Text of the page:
Yes, the Pixel Fold’s inner display has a crease, you immediately will forget it in the first 30 minutes of usage like any other foldable. It’s also true that the ability to open it completely flat is debatable. You can kind of force it to, but it really wants to be more like 178 degrees open. I’m fine with that as it leads to less stress on the hinge. I can also only think the times you’d want this is on a table which is moot with the camera hump not allowing it to lay flat anyways.

Oh, and the last note on hardware is Google nailed the case. Just get it and thank me later. It has a smooth soft-feel texture and comfortably wraps the Pixel Fold in a silicone shield. There’s even a small strip of 3M adhesive to allow the case to stay in place around the hinge where it can’t physically wrap around the device.

Software

It’s easy to just say this is a Pixel with another larger screen, but that’s mostly the case. You get a smooth interface with all the Google stuff and a stock feel. The key differences are when you open the larger display. Taking in media, emails, and videos seems so much better here.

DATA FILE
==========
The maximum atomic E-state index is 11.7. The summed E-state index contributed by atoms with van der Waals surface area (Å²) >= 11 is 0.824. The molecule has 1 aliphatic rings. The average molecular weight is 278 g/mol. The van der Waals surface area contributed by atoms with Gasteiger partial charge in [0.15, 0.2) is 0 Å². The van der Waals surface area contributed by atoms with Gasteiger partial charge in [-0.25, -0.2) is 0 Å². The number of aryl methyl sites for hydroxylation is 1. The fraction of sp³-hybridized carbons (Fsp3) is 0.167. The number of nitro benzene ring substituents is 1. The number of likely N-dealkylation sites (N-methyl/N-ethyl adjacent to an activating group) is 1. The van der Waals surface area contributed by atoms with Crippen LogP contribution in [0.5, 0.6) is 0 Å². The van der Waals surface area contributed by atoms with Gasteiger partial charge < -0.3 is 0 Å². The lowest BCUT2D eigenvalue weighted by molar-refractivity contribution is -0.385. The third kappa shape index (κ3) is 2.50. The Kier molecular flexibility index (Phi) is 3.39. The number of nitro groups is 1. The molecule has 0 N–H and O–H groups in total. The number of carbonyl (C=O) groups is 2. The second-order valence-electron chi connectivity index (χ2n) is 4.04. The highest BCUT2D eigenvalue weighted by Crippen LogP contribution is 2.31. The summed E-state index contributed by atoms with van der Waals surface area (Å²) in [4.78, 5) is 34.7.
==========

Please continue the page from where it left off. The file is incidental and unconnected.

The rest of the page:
Google’s native apps highlight this option with tablet-like UI elements for the inside of the Pixel Fold. Gmail gets a split view that’s really nice for instance. Reading feels the closest to reading a paperback than any other device I’ve used as well.

Videos are a mixed bag. With the 17.4:9 aspect ratio, you get black bars at the top and bottom regardless of orientation. While this seems larger than turning your normal phone sideways, it’s physically very little increase over the used space of my Pixel 6.

Much like our previous review the Moto RAZR+, the Fold allows the dual displays to also act as a stand by splitting the UI of apps like YouTube and the Camera app. The viewfinder on the camera and the video box of videos stay on the top portion while still showing other UI elements on the lower half.

Overall, I like what Google did here on the software side, but I do have a couple of wants in the next generations. First, the internal screen simply mirrors the external and can’t be customized as a separate entity. Once you alter an icon or widget on either it’s mirrored on the other. I think this is the right move for the casual user, but should be a toggle to use them separately.